By Rabbi Joshua (streamingly known as The Hoffer) Hoffman [z"l]
In memory of my maternal grandmother, Shaindel Leah bas Shmuel Mordechai Shapiro, whose fortieth yahrtzheit occurs on the twenty-ninth of Sivan. She was the matriarch of our family, linking us to the past and guiding us toward the future. May her memory be a blessing
The Torah tells us that after Miriam died, there was no water for the assembly (Bamidbar 20:2). Rashi, citing the Talmud (Ta’anis 9a) says that we learn from here that the nation received its water during the forty years in the wilderness through the well that came in the merit of Miriam. The Talmud also tells us that the manna came in the merit of Moshe, and the divine clouds of glory came in the merit of Aharon. Why was it specifically water that Miriam contributed to the nation? Rav Moshe Sternbuch, in his Ta’am Vo'Da’as, explains that water is something for which there is a constant need, and without which life could not continue. Similarly, in the Jewish home, the presence and influence of the woman is all-pervasive. She is the “akeres habays,” the mainstay of the household, constantly caring for the children and seeing to the needs of the house, making sure that they conform to the requirements of a traditional Jewish home. In this way, her function is similar to that of water, and that is why it was water that was chosen to be the gift that Miriam brought to the people. Perhaps we can suggest an additional reason for water being the medium through which Miriam bestowed a blessing upon the Jewish people, based upon some comments made by Rav Yosef Dov Soloveitchik zt”l, in his eulogy for the Talner Rebbetzin, Rivka Twerski (see Tradition, Spring, 1978).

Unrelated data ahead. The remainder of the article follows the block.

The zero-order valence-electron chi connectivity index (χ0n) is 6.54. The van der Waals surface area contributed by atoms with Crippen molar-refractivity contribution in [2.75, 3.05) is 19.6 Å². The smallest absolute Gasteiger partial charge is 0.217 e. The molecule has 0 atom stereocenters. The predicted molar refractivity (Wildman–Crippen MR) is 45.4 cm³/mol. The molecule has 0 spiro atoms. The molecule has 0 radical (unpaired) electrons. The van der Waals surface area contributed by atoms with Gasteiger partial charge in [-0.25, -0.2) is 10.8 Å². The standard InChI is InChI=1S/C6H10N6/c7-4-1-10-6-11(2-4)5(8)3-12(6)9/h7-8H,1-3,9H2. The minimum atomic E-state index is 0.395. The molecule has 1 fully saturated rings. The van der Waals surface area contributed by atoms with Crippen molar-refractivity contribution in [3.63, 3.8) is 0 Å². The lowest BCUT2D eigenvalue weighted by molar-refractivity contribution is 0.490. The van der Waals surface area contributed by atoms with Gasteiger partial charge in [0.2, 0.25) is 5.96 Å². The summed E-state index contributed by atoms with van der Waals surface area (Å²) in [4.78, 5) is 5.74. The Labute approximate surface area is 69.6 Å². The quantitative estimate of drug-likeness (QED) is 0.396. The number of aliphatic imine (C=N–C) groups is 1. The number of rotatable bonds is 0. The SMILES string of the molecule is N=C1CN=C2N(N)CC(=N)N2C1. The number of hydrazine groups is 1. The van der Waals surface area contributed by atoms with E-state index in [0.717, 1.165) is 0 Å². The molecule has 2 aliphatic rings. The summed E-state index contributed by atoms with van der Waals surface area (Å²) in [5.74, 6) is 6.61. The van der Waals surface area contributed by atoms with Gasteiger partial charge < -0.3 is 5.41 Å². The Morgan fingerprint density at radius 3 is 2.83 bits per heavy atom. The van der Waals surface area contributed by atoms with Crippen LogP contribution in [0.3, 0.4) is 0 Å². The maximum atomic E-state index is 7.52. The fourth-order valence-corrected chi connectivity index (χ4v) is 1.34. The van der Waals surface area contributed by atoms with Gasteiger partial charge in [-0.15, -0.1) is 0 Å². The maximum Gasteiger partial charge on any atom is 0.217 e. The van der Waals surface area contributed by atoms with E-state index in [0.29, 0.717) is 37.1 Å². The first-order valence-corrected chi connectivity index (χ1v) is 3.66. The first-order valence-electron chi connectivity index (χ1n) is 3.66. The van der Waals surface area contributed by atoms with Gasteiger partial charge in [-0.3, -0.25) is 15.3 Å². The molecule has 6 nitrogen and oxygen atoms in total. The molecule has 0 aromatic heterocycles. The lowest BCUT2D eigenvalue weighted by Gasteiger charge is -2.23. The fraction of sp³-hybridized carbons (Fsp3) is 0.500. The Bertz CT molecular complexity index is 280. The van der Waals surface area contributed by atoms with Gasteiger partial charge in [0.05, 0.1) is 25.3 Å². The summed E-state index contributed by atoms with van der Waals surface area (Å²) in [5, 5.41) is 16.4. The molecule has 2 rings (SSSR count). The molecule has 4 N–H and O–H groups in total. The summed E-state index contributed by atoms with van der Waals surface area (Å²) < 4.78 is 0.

Rav Soloveitchik zt”l, said that there are two mesorah communities in Judaism, two traditions, that of the fathers and that of the mothers. The fathers transmit the content of Torah, how to comply with the halacha, for example, how to keep the laws of Shabbos. The mothers teach us how to experience Shabbos and all of the other aspects of Jewish life. This, said Rav Soloveitchik, is what he learned from his mother. Most importantly, he said, she taught him to feel the presence of the Almighty. Without her, he said, he would have grown up to be a soulless being, dry and insensitive.
Based on Rav Soloveitchik’s remarks we can understand the symbolism behind Miriam’s contribution of the well of water to the people. A well combines the elements of a spring, which begins at a source and flows naturally, perennially, while a well has the added feature of human intervention. In fact, there is a discussion among halachic authorities as to the status of a well in regard to the laws of Mikvah, due to their different features (see Meshech Chochmah to Parshas Chayei Sarah). The well, via the element of human intervention, connects to the source and leads into the present and beyond. So, too, Miriam, as one of the great women in Jewish history, linked the generations, reminding the people of their origins, and showing them how to carry it into the future.